Monday, October 29, 2007

Outrage Mounts Over GOP Smear Campaign Against Boy, 12, in Health Insurance Debate

For Voters Already Angry at Bush's Veto of a Bill to Expand the Popular State Child Health Insurance Program, Attack By the President's Hard-Line Allies On a 12-Year-Old Beneficiary of SCHIP is the Final Straw

Graeme Frost, a 12-year-old Maryland boy who depends on a popular health insurance program for children to pay for his treatment after being severely injured in a car accident, appears with Senate Majority Leader Harry Reid (D-Nevada) on Capitol Hill September 29 to deliver the Democrats' response to President Bush's weekly radio address defending his veto of a bill to expand the program. Almost immediately afterward, the boy and his family became the targets of a vicious smear campaign by Republicans -- which, in turn, has triggered a massive public backlash against the GOP. (Photo: Doug Mills/The New York Times)

By Skeeter Sanders

Who'da thunk it? Who would have thought that President Bush and his hard-core right-wing allies -- on Capitol Hill and beyond -- would be this cold-blooded?

For 10 months, the Republicans have frustrated the clearly expressed will of a solid 70 percent majority of the American people to end the unpopular war in Iraq by battling the Democrats in charge of Congress to a stalemate -- needlessly prolonging the war.

Now Bush's hard-line, right-wing allies have sunk to the lowest of the low by unleashing their propaganda attack dogs in a campaign of innuendo and false accusations reminiscent of the late Senator Joseph McCarthy's anti-Communist witch-hunts of the 1950s.

This time, however, the "Bushnoids" didn't sicc the dogs on their Democratic rivals -- who can take the heat and dish out some heat of their own. And, for once, this latest GOP assault isn't about Iraq.

Instead, the target of the right-wing pit bulls was -- are you ready for this? -- a 12-year-old Maryland boy.

That's right. A child!

The GOP attack machine sought to mow down a little boy -- who's too young to understand what he could possibly have done wrong to deserve such treatment -- about a purely domestic issue, one in which this boy has a vital self-interest: Health insurance for children.

Already confronted with voters' mounting anger over Bush's veto of a bipartisan bill to expand a popular children's health insurance program -- and his threat to veto a revised version of it -- unscrupulous GOP operatives chose to go after 12-year-old Graeme Frost, a beneficiary of the program who made an emotional plea before a national radio audience for the bill to become law.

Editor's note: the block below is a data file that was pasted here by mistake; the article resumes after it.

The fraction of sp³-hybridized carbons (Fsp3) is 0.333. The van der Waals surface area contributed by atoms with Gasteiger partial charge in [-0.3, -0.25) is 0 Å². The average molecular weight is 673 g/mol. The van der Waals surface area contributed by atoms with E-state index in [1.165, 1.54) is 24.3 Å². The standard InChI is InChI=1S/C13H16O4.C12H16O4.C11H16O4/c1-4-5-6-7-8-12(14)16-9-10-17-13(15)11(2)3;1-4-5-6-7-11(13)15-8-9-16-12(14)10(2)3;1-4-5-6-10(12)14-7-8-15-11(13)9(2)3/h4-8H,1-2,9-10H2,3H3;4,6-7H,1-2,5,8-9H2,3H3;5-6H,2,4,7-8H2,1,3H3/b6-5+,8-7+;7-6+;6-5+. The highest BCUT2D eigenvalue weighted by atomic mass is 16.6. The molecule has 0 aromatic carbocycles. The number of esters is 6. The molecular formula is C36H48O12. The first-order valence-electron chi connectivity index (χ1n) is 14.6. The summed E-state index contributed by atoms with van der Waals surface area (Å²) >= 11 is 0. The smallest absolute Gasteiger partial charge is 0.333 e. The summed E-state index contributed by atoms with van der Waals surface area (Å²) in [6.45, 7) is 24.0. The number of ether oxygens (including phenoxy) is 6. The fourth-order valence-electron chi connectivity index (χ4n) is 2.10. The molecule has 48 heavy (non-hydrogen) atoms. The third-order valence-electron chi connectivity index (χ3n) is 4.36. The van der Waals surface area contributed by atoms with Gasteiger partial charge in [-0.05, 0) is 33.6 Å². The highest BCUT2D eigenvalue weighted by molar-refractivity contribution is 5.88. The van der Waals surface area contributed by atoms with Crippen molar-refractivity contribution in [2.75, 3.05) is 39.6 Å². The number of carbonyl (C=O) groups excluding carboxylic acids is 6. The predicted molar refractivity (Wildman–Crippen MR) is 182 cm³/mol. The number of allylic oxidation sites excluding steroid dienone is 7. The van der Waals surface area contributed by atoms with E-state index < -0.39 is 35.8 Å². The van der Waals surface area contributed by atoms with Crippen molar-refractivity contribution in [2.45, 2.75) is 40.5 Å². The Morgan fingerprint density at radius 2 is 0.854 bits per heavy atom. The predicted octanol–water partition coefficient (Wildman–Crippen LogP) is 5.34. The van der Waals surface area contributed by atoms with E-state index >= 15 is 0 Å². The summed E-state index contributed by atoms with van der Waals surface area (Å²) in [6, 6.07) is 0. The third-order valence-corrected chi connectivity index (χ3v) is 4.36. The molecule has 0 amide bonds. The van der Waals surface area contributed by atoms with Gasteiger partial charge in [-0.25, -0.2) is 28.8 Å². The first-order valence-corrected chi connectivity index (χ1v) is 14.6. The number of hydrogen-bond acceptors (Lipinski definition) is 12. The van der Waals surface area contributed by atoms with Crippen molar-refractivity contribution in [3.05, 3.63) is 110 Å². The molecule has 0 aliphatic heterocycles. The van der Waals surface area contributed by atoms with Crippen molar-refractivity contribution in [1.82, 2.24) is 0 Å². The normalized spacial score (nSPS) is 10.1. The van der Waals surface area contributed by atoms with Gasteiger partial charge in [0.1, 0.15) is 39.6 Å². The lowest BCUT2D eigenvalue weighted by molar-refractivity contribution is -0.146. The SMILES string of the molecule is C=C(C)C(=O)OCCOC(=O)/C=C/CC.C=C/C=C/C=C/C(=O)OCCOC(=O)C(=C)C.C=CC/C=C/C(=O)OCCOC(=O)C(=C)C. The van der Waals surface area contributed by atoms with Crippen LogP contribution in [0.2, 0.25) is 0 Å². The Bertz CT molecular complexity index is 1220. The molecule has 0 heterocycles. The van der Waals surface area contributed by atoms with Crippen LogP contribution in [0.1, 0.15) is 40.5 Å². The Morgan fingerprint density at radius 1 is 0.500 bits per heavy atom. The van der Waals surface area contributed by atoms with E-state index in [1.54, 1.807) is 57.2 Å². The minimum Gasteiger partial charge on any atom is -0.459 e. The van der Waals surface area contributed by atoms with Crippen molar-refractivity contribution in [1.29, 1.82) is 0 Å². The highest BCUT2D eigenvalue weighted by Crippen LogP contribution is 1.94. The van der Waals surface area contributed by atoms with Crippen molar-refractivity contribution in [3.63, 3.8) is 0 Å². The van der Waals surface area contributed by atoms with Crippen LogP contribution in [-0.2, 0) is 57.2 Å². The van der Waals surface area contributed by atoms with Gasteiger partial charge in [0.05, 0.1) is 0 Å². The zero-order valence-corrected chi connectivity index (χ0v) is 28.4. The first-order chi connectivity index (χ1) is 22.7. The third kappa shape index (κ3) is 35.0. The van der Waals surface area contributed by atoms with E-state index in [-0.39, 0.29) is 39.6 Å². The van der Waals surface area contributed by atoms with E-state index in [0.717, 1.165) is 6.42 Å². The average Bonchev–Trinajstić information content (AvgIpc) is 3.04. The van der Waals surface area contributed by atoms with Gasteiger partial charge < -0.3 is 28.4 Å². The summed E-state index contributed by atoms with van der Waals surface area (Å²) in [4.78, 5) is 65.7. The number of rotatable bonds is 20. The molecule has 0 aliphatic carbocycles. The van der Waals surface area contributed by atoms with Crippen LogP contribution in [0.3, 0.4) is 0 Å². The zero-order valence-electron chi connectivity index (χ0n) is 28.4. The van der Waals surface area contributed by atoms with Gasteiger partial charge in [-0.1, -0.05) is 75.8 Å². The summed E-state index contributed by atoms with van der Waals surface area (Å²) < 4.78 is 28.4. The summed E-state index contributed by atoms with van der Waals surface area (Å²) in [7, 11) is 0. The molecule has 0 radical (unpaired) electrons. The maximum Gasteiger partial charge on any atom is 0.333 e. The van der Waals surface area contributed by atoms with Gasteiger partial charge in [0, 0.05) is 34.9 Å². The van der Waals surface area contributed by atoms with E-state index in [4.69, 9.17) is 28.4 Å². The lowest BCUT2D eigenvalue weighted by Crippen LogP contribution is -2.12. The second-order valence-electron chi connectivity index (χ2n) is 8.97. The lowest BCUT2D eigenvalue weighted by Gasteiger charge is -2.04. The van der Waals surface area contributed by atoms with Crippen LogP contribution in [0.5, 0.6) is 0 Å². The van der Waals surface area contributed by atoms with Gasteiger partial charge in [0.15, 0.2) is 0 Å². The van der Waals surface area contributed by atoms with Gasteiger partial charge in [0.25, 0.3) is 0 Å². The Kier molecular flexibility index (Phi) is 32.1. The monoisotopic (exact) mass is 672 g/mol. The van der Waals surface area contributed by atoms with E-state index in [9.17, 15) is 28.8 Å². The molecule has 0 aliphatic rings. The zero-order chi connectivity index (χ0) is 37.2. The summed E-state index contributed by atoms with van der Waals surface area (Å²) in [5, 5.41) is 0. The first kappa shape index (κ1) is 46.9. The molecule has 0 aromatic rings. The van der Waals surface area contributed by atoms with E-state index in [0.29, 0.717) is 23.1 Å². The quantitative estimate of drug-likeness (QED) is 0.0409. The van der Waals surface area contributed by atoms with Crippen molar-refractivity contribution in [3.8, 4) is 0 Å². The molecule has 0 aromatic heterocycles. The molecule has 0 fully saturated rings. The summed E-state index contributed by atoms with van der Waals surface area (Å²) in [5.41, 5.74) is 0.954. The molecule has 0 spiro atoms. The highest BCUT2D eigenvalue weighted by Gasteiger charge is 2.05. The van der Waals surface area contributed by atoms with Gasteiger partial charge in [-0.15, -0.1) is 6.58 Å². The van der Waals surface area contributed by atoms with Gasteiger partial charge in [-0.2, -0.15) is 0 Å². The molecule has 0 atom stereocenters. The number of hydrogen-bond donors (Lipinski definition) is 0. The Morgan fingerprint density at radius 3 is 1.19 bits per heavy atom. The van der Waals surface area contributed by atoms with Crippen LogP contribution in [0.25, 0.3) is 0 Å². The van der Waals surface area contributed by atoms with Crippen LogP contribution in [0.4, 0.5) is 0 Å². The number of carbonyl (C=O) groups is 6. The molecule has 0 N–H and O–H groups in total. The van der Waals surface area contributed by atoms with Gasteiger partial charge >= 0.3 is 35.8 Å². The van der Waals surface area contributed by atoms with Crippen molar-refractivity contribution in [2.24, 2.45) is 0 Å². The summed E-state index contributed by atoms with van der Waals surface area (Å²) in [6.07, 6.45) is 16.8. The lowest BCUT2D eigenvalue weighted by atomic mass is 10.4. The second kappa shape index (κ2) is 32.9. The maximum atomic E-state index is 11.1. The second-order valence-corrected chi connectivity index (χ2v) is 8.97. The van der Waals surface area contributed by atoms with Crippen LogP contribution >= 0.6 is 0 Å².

Graeme is dependent on the State Children's Health Insurance Program (SCHIP) to pay for treatments of severe head injuries that he and his younger sister sustained in a car accident. Democrats had enlisted his parents, Halsey and Bonnie Frost of Baltimore, to have the boy deliver the party's official response to Bush’s weekly radio address on September 29, in which the president defended his veto of the SCHIP bill.

Ugly Accusations Against the Frost Family That Prove to be False

Almost immediately, congressional Republicans struck back, accusing Democrats of exploiting the boy to score political points. But it didn't stop there. Conservative bloggers sought to dig up dirt on the Frosts by searching through their financial records and claimed that the family made too much money to qualify for SCHIP.

Other GOP operatives gave talking points to conservative radio talk-show hosts to discredit the family.

They accused Graeme’s father, Halsey, a self-employed woodworker, of choosing not to provide insurance for his wife and children. They pointed out that Graeme attends an expensive private school. They even claimed that the Frosts’ home had undergone an extensive renovation, raising its market value to over $400,000.

So nasty were the right-wing smears against the Frosts that one critic went so far as to send a derogatory e-mail to the family that read in part: “Lie down with dogs, and expect to get fleas.”

The Frosts Aren't Poor -- But They're Far From Rich, Either

On the surface, the Frosts certainly don't appear to fit the stereotype of a poor, low-income family. The Frosts do own commercial properties -- worth about $160,000 -- that provides them with rental income.